Not Provided
Interventional
Phase 4
Allocation: Randomized
Endpoint Classification: Safety/Efficacy Study
Intervention Model: Parallel Assignment
Masking: Double Blind (Subject, Caregiver, Investigator, Outcomes Assessor)
Primary Purpose: Treatment
Pain, Post-operative
  • Drug: Memantine
    7 days prior to surgery, start taking 5mg memantine daily; 4 days prior to surgery, increase dose to 5mg twice daily; 2 days prior to surgery, increase dose to 10mg in the morning, and 5 mg in the evening; on the day of surgery, increase dose to 10mg twice daily, and continue on this dose until 14 days after surgery.
    Other Name: Namenda
  • Drug: Placebo
    7 days prior to surgery, start taking one placebo tablet daily; 4 days prior to surgery, increase dose to one placebo tablet twice daily; 2 days prior to surgery, increase dose to 2 placebo tablets in the morning, and one placebo tablet in the evening; on the day of surgery, increase dose to 2 placebo tablets in the morning and 1 placebo tablet in the evening. On the first day after surgery through 14 days after surgery, take 1 placebo tablet twice daily.
  • Active Comparator: Opiate Naive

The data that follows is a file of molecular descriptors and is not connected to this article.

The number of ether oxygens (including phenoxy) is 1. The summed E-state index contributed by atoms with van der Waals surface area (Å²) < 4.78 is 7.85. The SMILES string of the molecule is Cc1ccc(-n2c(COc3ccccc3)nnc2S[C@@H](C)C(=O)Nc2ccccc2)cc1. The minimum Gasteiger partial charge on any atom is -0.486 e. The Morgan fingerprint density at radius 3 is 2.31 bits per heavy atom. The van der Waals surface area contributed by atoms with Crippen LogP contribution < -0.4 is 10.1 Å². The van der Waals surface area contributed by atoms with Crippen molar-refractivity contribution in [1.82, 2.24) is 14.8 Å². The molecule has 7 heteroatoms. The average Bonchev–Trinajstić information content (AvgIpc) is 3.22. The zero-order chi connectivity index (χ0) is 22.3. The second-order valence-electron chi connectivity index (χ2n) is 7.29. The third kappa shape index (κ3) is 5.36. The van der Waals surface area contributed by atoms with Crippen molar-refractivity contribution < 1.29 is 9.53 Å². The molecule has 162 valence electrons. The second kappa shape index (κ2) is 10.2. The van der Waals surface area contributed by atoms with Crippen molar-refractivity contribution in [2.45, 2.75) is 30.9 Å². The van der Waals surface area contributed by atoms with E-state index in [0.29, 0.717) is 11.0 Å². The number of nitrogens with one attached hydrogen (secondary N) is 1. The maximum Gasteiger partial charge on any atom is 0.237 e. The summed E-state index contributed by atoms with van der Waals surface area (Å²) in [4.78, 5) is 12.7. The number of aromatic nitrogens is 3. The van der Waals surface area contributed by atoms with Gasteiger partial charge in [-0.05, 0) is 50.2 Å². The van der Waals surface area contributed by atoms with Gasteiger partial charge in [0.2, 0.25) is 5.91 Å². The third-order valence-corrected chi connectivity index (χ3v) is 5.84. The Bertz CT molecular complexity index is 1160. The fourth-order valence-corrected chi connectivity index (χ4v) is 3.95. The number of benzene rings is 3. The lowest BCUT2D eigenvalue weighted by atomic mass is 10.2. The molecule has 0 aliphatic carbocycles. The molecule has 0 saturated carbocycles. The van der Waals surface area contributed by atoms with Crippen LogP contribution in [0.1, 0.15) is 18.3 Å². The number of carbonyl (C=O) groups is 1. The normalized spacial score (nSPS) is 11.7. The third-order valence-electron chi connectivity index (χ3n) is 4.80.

Subjects who have not taken opiate medication in previous 6 weeks before surgery
    Interventions:
    • Drug: Memantine
    • Drug: Placebo
  • Active Comparator: Opiate tolerant
    Subjects who have taken opiate medications for the 6 weeks before surgery
    Interventions:
    • Drug: Memantine
    • Drug: Placebo
Grande LA, O'Donnell BR, Fitzgibbon DR, Terman GW. Ultra-low dose ketamine and memantine treatment for pain in an opioid-tolerant oncology patient. Anesth Analg. 2008 Oct;107(4):1380-3.

*   Includes publications given by the data provider as well as publications identified by ClinicalTrials.gov Identifier (NCT Number) in Medline.
 
Recruiting
120
September 2011
June 2011   (final data collection date for primary outcome measure)

Inclusion Criteria:

  • Surgery for total hip replacement, knee replacement OR lumbar spinal fusion
  • Taking no opiate medication OR taking opiate medication for at least 6 weeks

Exclusion Criteria:

  • History of alcohol or drug abuse
  • Clinical diagnosis of Alzheimer's Disease
  • Prior adverse reaction to memantine
  • Severe renal impairment (creatinine clearance <30 ml/min)
  • Inability to give informed consent
Both
18 Years to 80 Years
No
Contact: Lydia Stout, BA 206-914-9253 lstout@uw.edu
United States
 
NCT01041313
35063-A, NAM-MD-63
No
Gregory Terman, MD, PhD, Professor, University of Washington, Department of Anesthesiology and Pain Medicine, Division of Pain Medicine
University of Washington
Forest Laboratories
Principal Investigator: Gregory Terman, MD, PhD University of Washington Department of Anesthesiology and Pain Medicine
University of Washington
June 2010

ICMJE     Data element required by the International Committee of Medical Journal Editors and the World Health Organization ICTRP